What is the meaning of HBCU? Read this article to learn what a historically Black college or university is and why it’s important in American history.
You may have heard the term HBCU used when researching colleges and wondered what it meant. This article will cover the meaning of the term HBCU and list tons of HBCUs in the United States.
Keep reading to learn all about HBCUs!
What Does HBCU Stand For?
According to Dictionary and The Free Dictionary, the term HBCU stands for historically Black college or university. An HBCU refers to colleges and universities that were founded before the 1964 Civil Rights Act with the express mission of educating Black Americans.
Many famous Black Americans are HBCU graduates, like Martin Luther King, Jr., Toni Morrison, Oprah Winfrey, and Vice President Kamala Harris. HBCUs began in the 19th century as a way for Black Americans to receive a college degree.
Some people prefer to go to an HBCU rather than a PWI — or predominantly white institution — to avoid discrimination. Others prefer their affordability, tuition rates, and sense of community.
What Are HBCUs in the United States?
Take a look at the HBCU institutions below whose principal mission is the education of Black Americans and African Americans. These institutions serve the Black community; some are private institutions, and others are public institutions.
Many of these public and private schools are in Southern states, offering Bachelor’s degrees and Master’s programs.
Alabama is a state that boasts many HBCUs!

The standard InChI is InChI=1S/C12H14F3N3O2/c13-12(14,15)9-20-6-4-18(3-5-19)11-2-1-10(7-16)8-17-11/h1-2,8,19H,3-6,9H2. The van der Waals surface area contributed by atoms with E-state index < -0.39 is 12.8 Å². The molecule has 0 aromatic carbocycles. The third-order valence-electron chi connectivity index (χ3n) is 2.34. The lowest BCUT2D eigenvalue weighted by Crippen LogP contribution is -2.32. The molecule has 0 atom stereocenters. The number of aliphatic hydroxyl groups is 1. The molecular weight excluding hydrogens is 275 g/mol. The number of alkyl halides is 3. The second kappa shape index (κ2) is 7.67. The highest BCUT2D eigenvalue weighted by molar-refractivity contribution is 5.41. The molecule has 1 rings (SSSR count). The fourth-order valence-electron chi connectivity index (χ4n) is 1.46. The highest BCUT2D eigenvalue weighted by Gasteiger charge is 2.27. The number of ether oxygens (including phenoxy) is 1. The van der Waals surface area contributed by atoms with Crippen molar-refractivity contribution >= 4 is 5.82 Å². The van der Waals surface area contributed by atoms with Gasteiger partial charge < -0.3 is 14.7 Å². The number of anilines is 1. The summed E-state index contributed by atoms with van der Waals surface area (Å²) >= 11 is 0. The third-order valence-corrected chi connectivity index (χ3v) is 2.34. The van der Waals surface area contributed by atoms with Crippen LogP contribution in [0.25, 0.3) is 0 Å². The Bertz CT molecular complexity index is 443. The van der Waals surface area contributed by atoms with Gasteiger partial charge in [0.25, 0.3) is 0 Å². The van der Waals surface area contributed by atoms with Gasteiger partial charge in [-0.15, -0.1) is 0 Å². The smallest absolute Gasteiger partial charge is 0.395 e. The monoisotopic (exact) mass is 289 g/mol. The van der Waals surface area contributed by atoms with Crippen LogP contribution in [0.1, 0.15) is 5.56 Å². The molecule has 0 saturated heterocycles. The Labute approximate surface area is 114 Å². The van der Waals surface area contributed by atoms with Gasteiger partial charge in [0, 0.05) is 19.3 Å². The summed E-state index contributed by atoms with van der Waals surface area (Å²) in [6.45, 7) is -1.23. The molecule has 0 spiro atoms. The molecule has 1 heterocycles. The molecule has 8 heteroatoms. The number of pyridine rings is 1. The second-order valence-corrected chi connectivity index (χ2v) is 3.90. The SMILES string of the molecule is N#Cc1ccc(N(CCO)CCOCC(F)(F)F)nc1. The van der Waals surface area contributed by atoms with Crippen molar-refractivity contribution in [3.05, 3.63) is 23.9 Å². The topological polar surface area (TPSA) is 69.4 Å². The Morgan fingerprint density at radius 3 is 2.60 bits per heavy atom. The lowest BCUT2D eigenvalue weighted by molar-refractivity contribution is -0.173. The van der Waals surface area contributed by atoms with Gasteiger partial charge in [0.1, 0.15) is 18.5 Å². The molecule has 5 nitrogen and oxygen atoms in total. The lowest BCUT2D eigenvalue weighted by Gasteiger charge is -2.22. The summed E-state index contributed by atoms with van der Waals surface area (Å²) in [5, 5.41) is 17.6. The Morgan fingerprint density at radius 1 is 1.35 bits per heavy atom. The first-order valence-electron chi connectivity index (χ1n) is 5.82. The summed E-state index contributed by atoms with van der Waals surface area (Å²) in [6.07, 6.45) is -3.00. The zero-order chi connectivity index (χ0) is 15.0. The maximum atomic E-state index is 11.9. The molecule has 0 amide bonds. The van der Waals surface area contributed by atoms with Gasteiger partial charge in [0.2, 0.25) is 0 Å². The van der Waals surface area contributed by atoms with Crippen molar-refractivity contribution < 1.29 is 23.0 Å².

- Stillman College
- Gadsden State Community College
- Lawson State Community College
- J. F. Drake State Community and Technical College
- Oakwood University
- Tuskegee University
- Alabama A & M University
- Shelton State Community College
- Miles College
- Bishop State Community College
- Alabama State University
- Talladega College
- H Councill Trenholm State Community College
Arkansas also contains numerous historically Black colleges.
- Arkansas Baptist College
- Shorter College
- Philander Smith College
- The University of Arkansas at Pine Bluff
Delaware is a small state with only one historically Black college:
- Delaware State University
District of Columbia
While the District of Columbia is small, there are three options for HBCUs here!
- University of the District of Columbia
- Howard University
- University of the District of Columbia-David A Clarke School of Law
If you’re looking for sun, sand, and HBCUs, Florida is the place to be.
- Florida A&M University
- Edward Waters College
- Bethune-Cookman University
- Florida Memorial University
The great state of Georgia has many historically Black colleges to choose from.
- Morehouse College
- Spelman College
- Savannah State University
- Interdenominational Theological Center
- Clark Atlanta University
- Paine College
- Fort Valley State University
- Morehouse School of Medicine
- Albany State University
While Kentucky only has two HBCUs, both of these are fantastic colleges.
- Simmons College of Kentucky
- Kentucky State University
The state of Louisiana has numerous universities that are historically Black.